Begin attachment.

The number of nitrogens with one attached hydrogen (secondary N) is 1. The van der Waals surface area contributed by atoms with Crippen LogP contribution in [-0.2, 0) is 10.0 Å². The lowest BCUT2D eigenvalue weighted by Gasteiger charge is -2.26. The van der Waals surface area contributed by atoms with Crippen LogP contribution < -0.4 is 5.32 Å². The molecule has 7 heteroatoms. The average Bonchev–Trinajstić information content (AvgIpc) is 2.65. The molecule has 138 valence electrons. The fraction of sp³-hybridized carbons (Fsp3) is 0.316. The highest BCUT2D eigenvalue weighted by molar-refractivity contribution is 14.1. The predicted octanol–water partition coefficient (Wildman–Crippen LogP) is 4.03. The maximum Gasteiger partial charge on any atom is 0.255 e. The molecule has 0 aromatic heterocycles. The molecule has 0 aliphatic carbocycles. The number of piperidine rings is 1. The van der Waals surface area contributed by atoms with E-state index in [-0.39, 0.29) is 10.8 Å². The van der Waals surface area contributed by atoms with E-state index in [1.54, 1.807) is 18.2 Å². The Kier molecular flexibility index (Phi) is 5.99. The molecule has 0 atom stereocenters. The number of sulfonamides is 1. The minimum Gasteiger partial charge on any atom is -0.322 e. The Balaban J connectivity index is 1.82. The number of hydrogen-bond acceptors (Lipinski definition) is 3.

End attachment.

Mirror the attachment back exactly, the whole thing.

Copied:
The number of nitrogens with one attached hydrogen (secondary N) is 1. The van der Waals surface area contributed by atoms with Crippen LogP contribution in [-0.2, 0) is 10.0 Å². The lowest BCUT2D eigenvalue weighted by Gasteiger charge is -2.26. The van der Waals surface area contributed by atoms with Crippen LogP contribution < -0.4 is 5.32 Å². The molecule has 7 heteroatoms. The average Bonchev–Trinajstić information content (AvgIpc) is 2.65. The molecule has 138 valence electrons. The fraction of sp³-hybridized carbons (Fsp3) is 0.316. The highest BCUT2D eigenvalue weighted by molar-refractivity contribution is 14.1. The predicted octanol–water partition coefficient (Wildman–Crippen LogP) is 4.03. The maximum Gasteiger partial charge on any atom is 0.255 e. The molecule has 0 aromatic heterocycles. The molecule has 0 aliphatic carbocycles. The number of piperidine rings is 1. The van der Waals surface area contributed by atoms with E-state index in [-0.39, 0.29) is 10.8 Å². The van der Waals surface area contributed by atoms with E-state index in [1.54, 1.807) is 18.2 Å². The Kier molecular flexibility index (Phi) is 5.99. The molecule has 0 atom stereocenters. The number of sulfonamides is 1. The minimum Gasteiger partial charge on any atom is -0.322 e. The Balaban J connectivity index is 1.82. The number of hydrogen-bond acceptors (Lipinski definition) is 3.